Back to Lifestyle

Tips for starting a container garden

Urban homesteading basics collect vegetables from a backyard container garden

Thinking about starting a container garden?

Great choice.

Container gardens present many benefits to gardeners. Not only does growing in a container allow you to exercise maximum control over things like water, nutrients, and light, but it also makes it easy for you to grow your own food when you live in a tight space.

If growing a garden in the ground is not an option (we’re looking at you, apartment gardeners), then a container garden is a suitable alternative.

Homesteading Guide 2020

Here’s some of the best advice so that you can learn how to start your own edible container garden at home.

Start with Great Soil

sustainable living

The core of a productive edible container garden is good soil. That’s true of any garden, of course, but it’s even more important for container gardens.

Healthy soil leads to healthy plants, so look for soil that is light and fluffy. Don’t reuse soil from your garden, as it’s more likely to be contaminated with soil-borne pests and pathogens.

Invest in the Right Containers

Choose containers that are well-draining. Look for a container that already has good drainage holes and consider its size, too. A large pot will let you plant more vegetables, but it will also require more water (and more soil).

Also, consider the material that your planter is made out of. Clay pots tend to hold the heat, so you might want to reserve those for heat-loving crops like tomatoes. Those made out of lighter-coloured materials will stay cooler for longer.

Once you have your containers picked out, get them in a place where you want them before filling them with soil. They’ll be heavy once they’re totally filled!

Pick Your Crops

Container vegetables gardens are a great option for small gardens and urban homesteading

Just about any kind of vegetable or fruit can be grown in a container, as long as the pot is large enough. However, it can be helpful to choose cultivars that are bred specifically for growing in small spaces.

Not sure what to look for? When you’re ordering seeds or buying plants, pick those that have words like “patio,” “trailing,” “dwarf,” “bush,” or “miniature” in the name.

Otherwise, good options to consider include tomatoes, eggplant, herbs, onions, summer squash, and leafy greens. Most cool-season crops, like broccoli and carrots, can also be grown in containers. The sky’s the limit!

Watch Your Watering

Good watering habits are essential for any garden, but especially in a container garden. Plants that are grown in pots need to be water much more often than those grown in heg ground – containers have less soil and dry out faster.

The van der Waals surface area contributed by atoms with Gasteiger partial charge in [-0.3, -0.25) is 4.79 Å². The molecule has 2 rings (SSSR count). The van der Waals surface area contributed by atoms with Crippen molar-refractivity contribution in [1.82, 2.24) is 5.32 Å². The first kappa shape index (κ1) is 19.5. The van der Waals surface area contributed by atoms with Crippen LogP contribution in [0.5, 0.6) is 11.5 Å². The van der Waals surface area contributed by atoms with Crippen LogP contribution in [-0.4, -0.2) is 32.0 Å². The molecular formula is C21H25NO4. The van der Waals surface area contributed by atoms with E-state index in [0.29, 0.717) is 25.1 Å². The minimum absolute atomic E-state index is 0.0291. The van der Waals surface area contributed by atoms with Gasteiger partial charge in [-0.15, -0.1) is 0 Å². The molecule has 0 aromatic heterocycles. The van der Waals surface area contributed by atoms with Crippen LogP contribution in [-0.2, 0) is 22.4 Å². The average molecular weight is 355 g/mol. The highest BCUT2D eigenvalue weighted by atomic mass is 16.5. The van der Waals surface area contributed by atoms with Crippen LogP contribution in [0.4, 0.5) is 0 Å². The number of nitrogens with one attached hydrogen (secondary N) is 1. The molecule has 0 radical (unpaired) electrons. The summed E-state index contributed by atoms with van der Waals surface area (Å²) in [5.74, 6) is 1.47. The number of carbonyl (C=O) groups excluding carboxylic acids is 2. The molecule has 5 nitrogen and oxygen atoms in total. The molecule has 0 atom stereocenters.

Don’t be afraid to mulch, either. Plenty of people forget about this, but mulch offers the same benefits to edible container gardens as it does to gardens grown in the ground. It can not only retain moisture but it can also deter insects (and weeds, if your containers are placed low to the ground).

Remember to Fertilize

Just as containers need frequent watering, so, too, do they need frequent fertilizing. Fertilizers get diluted more quickly when the containers are being regularly watered. Use a liquid fertilizer or organic fertilizer, like compost tea, to keep your plants well-fed and happy.

Easy Container Gardening Ideas

Tomatoes in small garden or urban homestead. Ripening tomatoes on the garden close up.

Here are some basic layouts that will help you get started as you begin your container gardening adventure.

Grow Upward

You don’t have to have a lot of horizontal space to grow a container garden. Grow up instead! You can support climbing vines and vegetables (like beans and squash) by directing them upward with the help of a cage or trellis.

Don’t Forget the Flowers

Although most people focus on the most recognizable vegetables when growing their container gardens, don’t discredit those that will make your garden look nice, too. Some good options to grow include herbs like lavender and chives – but other edible flowers include marigolds, nasturtiums, and violas.

Play With Height

Stagger containers of various sizes next to each other. This will help prevent your container garden from looking boring.

You can also stagger height within your planter by growing plants of different heights. For example, a single planter could include both tomatoes and basil. These two are also great companion plants, helping prevent pests and diseases for each other.

Best Crops to Grow in Containers

An edible container garden is a perfect option for someone with limited ground space. Even if you have plenty of room in the garden, a container garden is a great way to add interest and beauty to your existing digs.

Growing in containers is easy – as long as you follow these tips!